When Laetitia Rodd’s lawyer brother summons her for a meeting, she knows he has some work for her. It’s 1850 and the 50-something widow has made a name for herself in the Hampstead section of London. With an eye for detail and a nose for the truth, Lettie is a lady detective way ahead of her time.
The task seems straightforward enough: uncover the past of Helen Orme and thwart Charles Calderstone’s efforts to marry her. The wealthy and powerful Sir James Calderstone is behind this request. He’s pushing his son to marry Esther Grahames, a cousin and childhood playmate.
Posing as a governess for Charles’ younger sisters, Lettie moves in with the Calderstones at their Wishtide estate. And it isn’t long before a murder puts Charles in jail and presents Lettie with a much meatier case. Lettie and her brother are convinced Charles is innocent and to save him from the gallows, they know it’s a race to find a mysterious killer known as “Prince.”
The Secrets of Wishtide is the first book in the Laetitia Rodd mysteries. A huge fan of Charles Dickens, Saunders based her story on David Copperfield and uses her characters to develop themes of love, marriage, women’s rights, and class distinction, all in equal measure. In addition, several of her characters must live with their reputations as fallen women as they watch men pursue relationships outside marriage.
The story moves quickly, despite a long list of characters. While some expert mystery readers may be able to figure out who Prince is, key details reveal themselves only as the plot develops, making it an entertaining read. I also liked reading about the creature comforts of the times – warm fires, hot tea, spirits and ale, good food and good humor. It seems as if the author is suggesting that, despite the hardships of the times, and the big trouble in which many of her characters find themselves, they seem to know how to make their own happiness.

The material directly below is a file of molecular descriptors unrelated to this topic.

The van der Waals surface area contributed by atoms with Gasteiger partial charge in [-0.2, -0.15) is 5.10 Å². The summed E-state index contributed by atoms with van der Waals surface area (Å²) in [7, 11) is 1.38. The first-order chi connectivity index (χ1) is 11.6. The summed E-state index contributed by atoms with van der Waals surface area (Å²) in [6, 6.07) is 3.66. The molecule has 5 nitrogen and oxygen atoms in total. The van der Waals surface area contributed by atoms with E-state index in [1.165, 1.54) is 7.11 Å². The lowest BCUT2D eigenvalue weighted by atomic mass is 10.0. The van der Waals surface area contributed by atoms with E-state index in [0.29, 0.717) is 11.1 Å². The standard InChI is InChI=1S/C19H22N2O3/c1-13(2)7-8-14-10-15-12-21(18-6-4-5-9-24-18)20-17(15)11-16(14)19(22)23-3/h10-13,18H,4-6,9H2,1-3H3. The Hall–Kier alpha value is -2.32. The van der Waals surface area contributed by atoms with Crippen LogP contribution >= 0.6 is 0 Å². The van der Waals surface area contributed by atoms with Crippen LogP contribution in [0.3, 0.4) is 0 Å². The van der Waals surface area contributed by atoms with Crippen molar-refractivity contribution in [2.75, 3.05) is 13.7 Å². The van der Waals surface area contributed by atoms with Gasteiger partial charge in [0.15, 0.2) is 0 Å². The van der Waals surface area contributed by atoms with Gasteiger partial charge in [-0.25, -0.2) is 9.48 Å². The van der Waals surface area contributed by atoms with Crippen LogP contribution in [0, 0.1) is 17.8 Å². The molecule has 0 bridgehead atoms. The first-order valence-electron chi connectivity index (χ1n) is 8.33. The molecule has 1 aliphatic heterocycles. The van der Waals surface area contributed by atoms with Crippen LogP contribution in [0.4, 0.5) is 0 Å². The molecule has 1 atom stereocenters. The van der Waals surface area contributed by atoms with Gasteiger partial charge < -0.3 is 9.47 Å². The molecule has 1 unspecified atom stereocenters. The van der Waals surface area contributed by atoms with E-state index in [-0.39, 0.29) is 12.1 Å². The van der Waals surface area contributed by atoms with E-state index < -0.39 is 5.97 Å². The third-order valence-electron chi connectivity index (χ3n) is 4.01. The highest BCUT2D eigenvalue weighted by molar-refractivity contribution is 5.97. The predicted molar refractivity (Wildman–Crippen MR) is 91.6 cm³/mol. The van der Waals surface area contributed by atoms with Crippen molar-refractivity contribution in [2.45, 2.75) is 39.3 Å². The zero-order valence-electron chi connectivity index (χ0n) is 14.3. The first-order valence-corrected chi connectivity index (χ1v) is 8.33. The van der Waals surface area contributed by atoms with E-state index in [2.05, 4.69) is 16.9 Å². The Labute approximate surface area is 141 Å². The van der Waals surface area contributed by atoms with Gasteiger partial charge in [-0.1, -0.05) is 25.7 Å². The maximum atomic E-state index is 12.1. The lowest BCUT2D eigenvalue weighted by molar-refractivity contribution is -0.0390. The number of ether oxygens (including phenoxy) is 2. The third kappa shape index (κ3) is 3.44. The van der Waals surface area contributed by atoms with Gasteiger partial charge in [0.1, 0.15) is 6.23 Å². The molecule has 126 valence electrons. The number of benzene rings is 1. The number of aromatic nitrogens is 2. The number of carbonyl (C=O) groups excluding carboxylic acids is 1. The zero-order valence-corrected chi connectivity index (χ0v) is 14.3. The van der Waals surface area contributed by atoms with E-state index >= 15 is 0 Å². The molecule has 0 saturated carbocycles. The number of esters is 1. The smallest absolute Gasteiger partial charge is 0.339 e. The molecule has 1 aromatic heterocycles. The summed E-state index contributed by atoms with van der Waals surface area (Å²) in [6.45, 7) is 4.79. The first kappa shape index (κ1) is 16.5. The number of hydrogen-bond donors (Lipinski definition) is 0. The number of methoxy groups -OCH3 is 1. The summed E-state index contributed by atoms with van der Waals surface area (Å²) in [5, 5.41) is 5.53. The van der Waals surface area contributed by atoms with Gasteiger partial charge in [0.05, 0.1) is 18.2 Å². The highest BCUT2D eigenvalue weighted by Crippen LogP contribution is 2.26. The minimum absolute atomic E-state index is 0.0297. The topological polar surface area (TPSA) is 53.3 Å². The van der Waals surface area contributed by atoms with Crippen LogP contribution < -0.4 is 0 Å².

The book finishes with a satisfying conclusion and hints of the future help the reader imagine what might happen in the next book. No doubt the side characters in this book will make appearances in the next and I look forward to seeing how Lettie’s character develops. I recommend The Secrets of Wishtide to readers who like entertaining mysteries on top of more serious themes.
BCM: Thank you, Larry for taking the time to answer these questions.
LHL: You’re welcome, Barb. I’m glad to do it!
BCM: I like how you combined historical fiction with a mystery format. I imagine you did a lot of research for the historical side. How did you manage the merge? Are you a mystery reader? A history buff?